Sometimes, when I hear these things, I think What am I doing? I know I can't save the world, nor do I have a responsibility to do so--not more than anyone else--but this is what I think, how I feel, when I listen to the news on the radio.

Tuesday, February 03, 2009

So much to say and so little time

After two days of being extremely stressed out and exhausted as a result, today I feel happy and alive and ready to take on the world (or at least my To Do list.)
I am still in the midst of things about which it is illegal or imprudent for me to blog. So, here are some brief, happy thoughts, things I might write about in more detail later.

1. It is snowing. Snow in Sussex County makes me happy. Having a normal winter is making me happy. The snow is light and fluffy, small flakes that melt as soon as they hit the car so that it's not so bad to drive--but it's definitely sticking. According to a part of my brain that had been in disuse for probably ten years, I think this is good sledding snow. (Before this winter is over, if I can find a sled, I just might go sledding down my back hill a few times.) This area looks beautiful--as beautiful as places I saw on my road trip--covered in snow. (I do think that when the snow is mostly melted, with patches of sickly-looking grass showing through and gray grimy road-snow piled up along every possible walkway and street, NJ looks like one of the ugliest places I've ever seen.) The snow sits on tall, imposing conifers, on stretches of farmland, and--my favorite--it covers one side of the trees, which look black in this low light, in the stretches of woodland that can be found on many of the county roads. Right now I'm thinking of a stretch on Newton-Sparta Road. How could I ever be so negative about this area?

2. I learned how to make a fire in the fireplace this weekend.

3. I think I've found my favorite lunch place in Newton. Cheddar Alley on Spring Street. It is known as "the cheese shop" but they now have lunch. I think they have ice cream shop stuff, too. Anyway, I've been there for lunch twice now. Today I had a personal pizza that I am probably going to copy (and modify) throughout the cold season. It was pizza only in the sense that it was on a round, flat bread; had a savory, fruit-based sauce; and cheese. It was winter squash (I forget what kind, butternut, acorn, whatever) with parmesan, sage, and a "fig glaze." I am guessing it was fig-balsamic vinegar. It was awesome. And the atmosphere is great, the staff is friendly. The prices are really, really reasonable. They also have Mighty Leaf tea for only $1.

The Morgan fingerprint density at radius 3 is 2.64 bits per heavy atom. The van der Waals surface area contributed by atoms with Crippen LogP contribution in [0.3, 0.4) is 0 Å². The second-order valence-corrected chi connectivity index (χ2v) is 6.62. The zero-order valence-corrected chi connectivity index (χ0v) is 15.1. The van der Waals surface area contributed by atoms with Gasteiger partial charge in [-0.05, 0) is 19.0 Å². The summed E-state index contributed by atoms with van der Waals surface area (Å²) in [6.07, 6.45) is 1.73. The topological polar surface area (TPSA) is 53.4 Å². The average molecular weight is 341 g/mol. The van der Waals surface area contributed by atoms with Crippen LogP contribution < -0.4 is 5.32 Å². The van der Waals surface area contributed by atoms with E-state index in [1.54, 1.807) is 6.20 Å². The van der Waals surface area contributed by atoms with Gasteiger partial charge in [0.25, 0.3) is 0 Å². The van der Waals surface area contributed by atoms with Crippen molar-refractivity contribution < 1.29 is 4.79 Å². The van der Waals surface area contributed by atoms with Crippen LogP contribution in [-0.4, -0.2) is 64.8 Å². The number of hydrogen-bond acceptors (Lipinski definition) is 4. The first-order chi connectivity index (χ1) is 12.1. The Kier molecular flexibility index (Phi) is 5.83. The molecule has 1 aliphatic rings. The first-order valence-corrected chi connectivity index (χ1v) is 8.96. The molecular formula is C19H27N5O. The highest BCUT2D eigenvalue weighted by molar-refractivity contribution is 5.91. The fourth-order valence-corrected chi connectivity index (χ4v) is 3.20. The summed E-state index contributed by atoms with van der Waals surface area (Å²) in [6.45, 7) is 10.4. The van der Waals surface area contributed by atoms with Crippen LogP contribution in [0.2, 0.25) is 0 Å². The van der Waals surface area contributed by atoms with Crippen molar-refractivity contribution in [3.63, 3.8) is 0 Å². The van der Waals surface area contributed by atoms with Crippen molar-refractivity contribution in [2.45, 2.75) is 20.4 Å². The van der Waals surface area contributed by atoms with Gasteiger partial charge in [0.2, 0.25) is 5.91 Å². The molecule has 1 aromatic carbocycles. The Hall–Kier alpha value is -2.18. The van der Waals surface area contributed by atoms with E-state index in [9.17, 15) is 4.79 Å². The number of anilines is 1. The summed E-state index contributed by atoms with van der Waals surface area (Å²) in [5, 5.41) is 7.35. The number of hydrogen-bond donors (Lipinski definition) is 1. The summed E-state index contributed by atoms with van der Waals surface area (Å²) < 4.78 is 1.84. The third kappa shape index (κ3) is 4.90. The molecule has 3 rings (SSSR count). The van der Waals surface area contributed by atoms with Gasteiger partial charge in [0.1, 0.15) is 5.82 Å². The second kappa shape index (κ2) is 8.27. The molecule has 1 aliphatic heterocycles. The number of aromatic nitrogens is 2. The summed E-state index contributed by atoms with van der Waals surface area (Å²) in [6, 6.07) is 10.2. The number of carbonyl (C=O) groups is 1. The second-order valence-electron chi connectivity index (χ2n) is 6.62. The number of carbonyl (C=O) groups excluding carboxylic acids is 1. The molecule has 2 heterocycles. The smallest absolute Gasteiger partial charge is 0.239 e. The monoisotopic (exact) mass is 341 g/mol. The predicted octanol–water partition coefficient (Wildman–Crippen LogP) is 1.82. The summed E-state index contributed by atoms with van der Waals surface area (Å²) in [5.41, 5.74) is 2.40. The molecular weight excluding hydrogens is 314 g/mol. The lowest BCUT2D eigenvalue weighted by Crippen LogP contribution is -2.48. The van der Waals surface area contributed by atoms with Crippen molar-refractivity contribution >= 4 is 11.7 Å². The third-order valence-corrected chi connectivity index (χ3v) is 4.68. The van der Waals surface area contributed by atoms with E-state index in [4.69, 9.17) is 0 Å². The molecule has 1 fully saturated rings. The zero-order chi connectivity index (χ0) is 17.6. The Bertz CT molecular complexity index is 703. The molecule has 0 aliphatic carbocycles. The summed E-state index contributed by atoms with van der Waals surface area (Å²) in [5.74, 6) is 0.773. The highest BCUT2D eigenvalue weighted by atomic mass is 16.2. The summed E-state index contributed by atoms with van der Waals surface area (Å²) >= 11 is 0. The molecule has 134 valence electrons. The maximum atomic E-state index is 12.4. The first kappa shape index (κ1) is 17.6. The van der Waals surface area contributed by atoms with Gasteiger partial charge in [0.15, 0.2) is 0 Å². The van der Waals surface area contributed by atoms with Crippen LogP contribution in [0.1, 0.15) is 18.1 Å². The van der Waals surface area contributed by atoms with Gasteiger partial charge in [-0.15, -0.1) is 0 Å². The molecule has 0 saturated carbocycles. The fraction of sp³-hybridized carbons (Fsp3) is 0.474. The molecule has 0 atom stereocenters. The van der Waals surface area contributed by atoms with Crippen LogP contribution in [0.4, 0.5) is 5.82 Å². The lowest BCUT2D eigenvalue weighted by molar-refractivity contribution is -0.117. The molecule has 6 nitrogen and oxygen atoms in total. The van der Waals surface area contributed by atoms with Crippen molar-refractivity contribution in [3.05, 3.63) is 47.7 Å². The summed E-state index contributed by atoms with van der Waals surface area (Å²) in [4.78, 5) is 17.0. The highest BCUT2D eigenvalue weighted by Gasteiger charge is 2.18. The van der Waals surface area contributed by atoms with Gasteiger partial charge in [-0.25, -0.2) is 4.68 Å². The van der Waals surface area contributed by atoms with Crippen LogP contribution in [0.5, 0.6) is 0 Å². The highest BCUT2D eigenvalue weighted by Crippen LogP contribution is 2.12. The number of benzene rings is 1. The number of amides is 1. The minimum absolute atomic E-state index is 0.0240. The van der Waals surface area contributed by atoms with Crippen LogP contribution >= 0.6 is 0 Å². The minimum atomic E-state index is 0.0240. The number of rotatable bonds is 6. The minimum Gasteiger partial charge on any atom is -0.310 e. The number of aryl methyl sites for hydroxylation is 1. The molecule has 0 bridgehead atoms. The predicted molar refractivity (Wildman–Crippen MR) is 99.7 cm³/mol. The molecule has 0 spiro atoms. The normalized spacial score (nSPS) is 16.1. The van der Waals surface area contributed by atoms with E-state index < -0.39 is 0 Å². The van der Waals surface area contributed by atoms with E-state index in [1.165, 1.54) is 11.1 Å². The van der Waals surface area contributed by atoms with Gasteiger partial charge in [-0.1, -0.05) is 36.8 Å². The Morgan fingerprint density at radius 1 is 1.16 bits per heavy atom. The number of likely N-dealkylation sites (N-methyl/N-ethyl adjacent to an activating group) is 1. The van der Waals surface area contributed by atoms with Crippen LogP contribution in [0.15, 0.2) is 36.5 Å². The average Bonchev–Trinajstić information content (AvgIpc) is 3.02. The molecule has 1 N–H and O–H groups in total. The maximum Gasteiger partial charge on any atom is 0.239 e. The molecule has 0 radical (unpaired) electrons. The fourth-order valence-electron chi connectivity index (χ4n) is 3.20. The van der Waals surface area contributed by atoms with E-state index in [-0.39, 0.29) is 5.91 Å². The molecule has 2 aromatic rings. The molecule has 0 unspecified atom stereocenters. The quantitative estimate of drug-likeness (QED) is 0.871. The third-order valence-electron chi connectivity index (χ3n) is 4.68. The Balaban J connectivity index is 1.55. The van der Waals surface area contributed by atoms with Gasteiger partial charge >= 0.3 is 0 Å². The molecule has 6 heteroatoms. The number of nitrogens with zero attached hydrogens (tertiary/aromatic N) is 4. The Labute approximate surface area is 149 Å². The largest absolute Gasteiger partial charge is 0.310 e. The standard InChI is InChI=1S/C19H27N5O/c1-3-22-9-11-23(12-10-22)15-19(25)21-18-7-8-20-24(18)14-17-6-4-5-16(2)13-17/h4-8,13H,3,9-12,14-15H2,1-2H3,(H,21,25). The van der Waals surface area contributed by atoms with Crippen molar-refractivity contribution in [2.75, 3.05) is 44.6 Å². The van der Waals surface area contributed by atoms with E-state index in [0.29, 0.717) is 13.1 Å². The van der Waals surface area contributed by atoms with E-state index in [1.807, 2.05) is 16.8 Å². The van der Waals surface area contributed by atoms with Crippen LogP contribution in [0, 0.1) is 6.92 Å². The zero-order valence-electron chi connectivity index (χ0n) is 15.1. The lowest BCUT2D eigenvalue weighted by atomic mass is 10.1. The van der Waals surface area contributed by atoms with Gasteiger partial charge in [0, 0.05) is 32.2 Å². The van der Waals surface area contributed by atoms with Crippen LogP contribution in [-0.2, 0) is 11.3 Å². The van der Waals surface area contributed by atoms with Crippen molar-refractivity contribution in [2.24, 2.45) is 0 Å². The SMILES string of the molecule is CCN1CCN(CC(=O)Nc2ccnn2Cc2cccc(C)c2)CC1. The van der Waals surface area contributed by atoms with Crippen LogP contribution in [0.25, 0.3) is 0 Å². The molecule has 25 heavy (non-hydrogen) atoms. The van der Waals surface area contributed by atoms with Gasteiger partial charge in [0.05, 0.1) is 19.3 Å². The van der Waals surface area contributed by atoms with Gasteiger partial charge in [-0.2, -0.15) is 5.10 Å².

4. On another food note, my current fixation is portable, vegetarian lunches. I mean, things that can be carried around, eaten cold, and don't contain meat but still manage to be filling. Why? Because I'm trying to cut almost all meat out of my diet--I'll write more about that later. It's cheaper, healthier, more sustainable. This is something that I'm always interested in, but at certain times it becomes more important to me. (The portable lunch thing, not just the meat thing.) It's very hard to find recipes for things like this, vegetarian meals that you can eat without a microwave handy. I mean, peanut butter and jelly get old. Grilled vegetable sandwiches require a lot of advance prep and planning ahead. I make a lot of grain-based salads that include tofu or chickpeas or peanuts (for protein) but then you have to have a container and a fork. So, I'm really pleased right now with the veggie burger recipe from Heidi of 101cookbooks.com. I made the version from her cookbook with chickpeas, and then made something more closely resembling the version on her blog, with black beans instead of lentils. The concept is that instead of putting the burger on a bun and getting something dry and bready, you use the burger AS the bun--cut it in half and fill it with things like avocado, more vegetables, cheese, whatever. It's very filling and satisfying. Once I read her instructions about making them small, shaped more like "hockey pucks," they held their shape nicely. I don't think I'll get tired of them too quickly, because I can add all kinds of things to them as filling or I can add things to the burger "batter" (for lack of a better term). Different spices, different chopped vegetables, tahini or nut butter....This recipe will help me with a lot of my 2009 resolutions/goals--sustainable living, saving money, and continuing to have a healthy diet. (The meat thing is health-related too, but I'll write more about that later.) (Also I'll add a link to the recipe later, but you could just go to 101cookbooks.com and look for the lentil burger.

5. I got a kit from Sublime Stitching last week. I've been meaning to order from them for YEARS. I signed up for their mailing list at the BUST magazine Craftacular! craft fair, got an e-mail about their 20% Hard Times sale, and decided this was a good time to order. I can't wait to start some projects with the kits. Anyway, since I believe in supporting small businesses with good products and customer service, I am going to write about how impressed I am with Sublime Stitching. I ordered the products late on Thursday night--I mean after 10PM. It said allow 3-5 days for shipment. However, they shipped on Friday. I got my package on SATURDAY. And I love it.

OK, that's enough writing for now. I'm going to tackle that to do list now.